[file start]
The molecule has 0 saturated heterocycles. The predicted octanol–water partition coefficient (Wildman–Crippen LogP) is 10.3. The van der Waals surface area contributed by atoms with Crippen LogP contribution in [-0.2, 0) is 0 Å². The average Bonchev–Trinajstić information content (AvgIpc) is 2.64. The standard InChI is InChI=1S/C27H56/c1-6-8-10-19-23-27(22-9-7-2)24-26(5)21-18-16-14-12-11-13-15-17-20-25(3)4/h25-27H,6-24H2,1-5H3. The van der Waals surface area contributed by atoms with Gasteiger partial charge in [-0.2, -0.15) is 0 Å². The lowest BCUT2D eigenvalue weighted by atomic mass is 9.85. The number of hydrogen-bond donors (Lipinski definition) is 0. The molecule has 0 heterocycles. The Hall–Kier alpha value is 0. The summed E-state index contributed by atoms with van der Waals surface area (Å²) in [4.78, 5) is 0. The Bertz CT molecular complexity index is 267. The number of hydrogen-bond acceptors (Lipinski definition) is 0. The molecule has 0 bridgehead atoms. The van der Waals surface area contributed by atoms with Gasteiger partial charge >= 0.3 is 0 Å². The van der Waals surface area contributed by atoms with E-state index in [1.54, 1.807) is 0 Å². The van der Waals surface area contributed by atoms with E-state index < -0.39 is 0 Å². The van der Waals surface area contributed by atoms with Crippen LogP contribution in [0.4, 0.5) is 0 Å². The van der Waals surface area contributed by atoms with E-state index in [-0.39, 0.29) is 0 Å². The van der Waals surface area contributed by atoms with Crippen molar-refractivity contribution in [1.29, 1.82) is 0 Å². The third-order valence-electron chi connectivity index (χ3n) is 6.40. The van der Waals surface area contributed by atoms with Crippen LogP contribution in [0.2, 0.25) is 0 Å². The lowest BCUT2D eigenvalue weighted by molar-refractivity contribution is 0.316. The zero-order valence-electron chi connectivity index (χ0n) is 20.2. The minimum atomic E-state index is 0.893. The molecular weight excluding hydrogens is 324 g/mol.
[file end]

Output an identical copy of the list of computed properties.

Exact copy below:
The molecule has 0 saturated heterocycles. The predicted octanol–water partition coefficient (Wildman–Crippen LogP) is 10.3. The van der Waals surface area contributed by atoms with Crippen LogP contribution in [-0.2, 0) is 0 Å². The average Bonchev–Trinajstić information content (AvgIpc) is 2.64. The standard InChI is InChI=1S/C27H56/c1-6-8-10-19-23-27(22-9-7-2)24-26(5)21-18-16-14-12-11-13-15-17-20-25(3)4/h25-27H,6-24H2,1-5H3. The van der Waals surface area contributed by atoms with Gasteiger partial charge in [-0.2, -0.15) is 0 Å². The lowest BCUT2D eigenvalue weighted by atomic mass is 9.85. The number of hydrogen-bond donors (Lipinski definition) is 0. The molecule has 0 heterocycles. The Hall–Kier alpha value is 0. The summed E-state index contributed by atoms with van der Waals surface area (Å²) in [4.78, 5) is 0. The Bertz CT molecular complexity index is 267. The number of hydrogen-bond acceptors (Lipinski definition) is 0. The molecule has 0 bridgehead atoms. The van der Waals surface area contributed by atoms with Gasteiger partial charge >= 0.3 is 0 Å². The van der Waals surface area contributed by atoms with E-state index in [1.54, 1.807) is 0 Å². The van der Waals surface area contributed by atoms with E-state index < -0.39 is 0 Å². The van der Waals surface area contributed by atoms with Crippen LogP contribution in [0.4, 0.5) is 0 Å². The van der Waals surface area contributed by atoms with E-state index in [-0.39, 0.29) is 0 Å². The van der Waals surface area contributed by atoms with Crippen molar-refractivity contribution in [1.29, 1.82) is 0 Å². The third-order valence-electron chi connectivity index (χ3n) is 6.40. The van der Waals surface area contributed by atoms with Crippen LogP contribution in [0.2, 0.25) is 0 Å². The lowest BCUT2D eigenvalue weighted by molar-refractivity contribution is 0.316. The zero-order valence-electron chi connectivity index (χ0n) is 20.2. The minimum atomic E-state index is 0.893. The molecular weight excluding hydrogens is 324 g/mol.